By 2004, analysis on both traditional open outcry hours as well as a combined session chart of the same market showed that the same trading techniques used in an open outcry environment worked just as well after hours.

The transition occurred in stages. Even as trading moved to an electronic platform, many technical trades continued to use the traditional floor hours as their technical inputs. That is changing as many now use the 4 p.m. CST close for forex markets.

In 2010, the floor volume is drying up in many markets and has been eliminated in the softs traded at the Intercontinental Exchange (ICE). Looking at an open outcry session chart in July corn vs. a combined chart shows that a majority of the trading volume has migrated to the electronic side because of faster execution times, transparency and lack of slippage (see “One market, two sessions,” below).

chart

Comparing the two charts, chart development can be seen on the combined chart as well as what appears to be a more liquid market, which is evident by the lack of gaps between trading sessions. In the old days, traders would zero in on gaps whenever they occurred due to the market’s tendency to backtrack and fill the gaps shortly after they occurred. Now the gaps that occur on the open outcry charts really show no evidence that the market is even aware that they exist.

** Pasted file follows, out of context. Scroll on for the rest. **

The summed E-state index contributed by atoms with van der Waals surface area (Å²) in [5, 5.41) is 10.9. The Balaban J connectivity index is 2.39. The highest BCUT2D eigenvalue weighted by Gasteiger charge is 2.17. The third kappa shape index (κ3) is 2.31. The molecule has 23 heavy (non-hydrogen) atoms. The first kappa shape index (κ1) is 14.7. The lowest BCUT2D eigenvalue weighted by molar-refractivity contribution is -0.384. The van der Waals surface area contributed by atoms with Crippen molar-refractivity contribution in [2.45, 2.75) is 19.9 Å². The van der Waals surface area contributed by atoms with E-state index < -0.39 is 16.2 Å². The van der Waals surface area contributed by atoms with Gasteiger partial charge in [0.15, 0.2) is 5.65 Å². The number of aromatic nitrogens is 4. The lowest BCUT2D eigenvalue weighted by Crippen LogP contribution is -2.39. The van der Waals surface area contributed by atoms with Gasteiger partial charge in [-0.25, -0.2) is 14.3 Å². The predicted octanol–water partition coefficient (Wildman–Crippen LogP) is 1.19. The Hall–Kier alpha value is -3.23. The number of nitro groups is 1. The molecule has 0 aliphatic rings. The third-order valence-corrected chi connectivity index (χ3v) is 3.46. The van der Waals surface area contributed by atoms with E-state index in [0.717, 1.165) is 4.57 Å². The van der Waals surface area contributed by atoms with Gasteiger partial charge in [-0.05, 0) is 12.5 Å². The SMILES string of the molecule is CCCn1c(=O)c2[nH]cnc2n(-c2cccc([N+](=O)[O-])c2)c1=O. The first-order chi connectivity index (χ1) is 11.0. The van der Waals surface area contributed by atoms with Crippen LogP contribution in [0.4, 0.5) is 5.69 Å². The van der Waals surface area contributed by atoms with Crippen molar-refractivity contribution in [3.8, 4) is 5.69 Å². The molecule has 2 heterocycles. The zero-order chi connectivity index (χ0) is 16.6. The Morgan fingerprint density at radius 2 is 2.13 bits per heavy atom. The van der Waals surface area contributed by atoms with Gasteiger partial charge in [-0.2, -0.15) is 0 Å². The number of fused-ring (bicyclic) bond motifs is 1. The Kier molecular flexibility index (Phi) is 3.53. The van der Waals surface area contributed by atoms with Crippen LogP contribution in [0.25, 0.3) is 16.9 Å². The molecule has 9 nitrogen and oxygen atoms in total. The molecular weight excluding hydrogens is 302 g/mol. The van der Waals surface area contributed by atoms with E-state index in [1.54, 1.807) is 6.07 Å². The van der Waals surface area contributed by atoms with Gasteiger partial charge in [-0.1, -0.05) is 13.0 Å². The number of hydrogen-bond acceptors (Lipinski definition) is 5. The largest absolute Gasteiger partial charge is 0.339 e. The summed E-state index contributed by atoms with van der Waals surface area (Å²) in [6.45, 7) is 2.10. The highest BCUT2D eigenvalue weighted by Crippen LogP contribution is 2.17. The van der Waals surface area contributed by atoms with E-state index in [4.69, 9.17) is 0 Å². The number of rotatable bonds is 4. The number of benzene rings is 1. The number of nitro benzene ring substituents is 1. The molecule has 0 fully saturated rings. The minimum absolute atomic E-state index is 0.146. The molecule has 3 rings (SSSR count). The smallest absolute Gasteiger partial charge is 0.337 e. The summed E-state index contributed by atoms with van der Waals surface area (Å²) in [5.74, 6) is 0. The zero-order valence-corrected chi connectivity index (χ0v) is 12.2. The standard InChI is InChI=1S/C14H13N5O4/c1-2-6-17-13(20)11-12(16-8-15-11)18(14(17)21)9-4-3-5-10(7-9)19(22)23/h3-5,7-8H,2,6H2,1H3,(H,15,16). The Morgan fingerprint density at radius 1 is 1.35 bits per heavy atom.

Traditional floor hours are still the most liquid time to trade. The highs and lows between traditional hours and the expanded hours will be different, of course, but if you are using a combined chart to do your analysis, you would take that into consideration and place your orders based upon the same methodology that you would if 24-hour trading didn’t exist.

In the case of using mechanical trading analysis, only minor changes were necessary in a 21-year old trading method to adjust to the expanded hours. Instead of executing a new trade on the open, we use a support or resistance filter to trade an individual market. While we still place and trail our stops as we always have, taking into account the Globex highs or lows in our analysis, the use of stop loss or contingent orders may not protect profits or limit losses to the amounts intended. Certain market conditions make it difficult or impossible to execute such orders.

Most of the markets’ trading ranges have increased because they are trading at levels rarely seen before 2008, but they are still maintaining a proportion of progression better in an electronic market than what we see during the traditional hours, even though volume drops during off hours.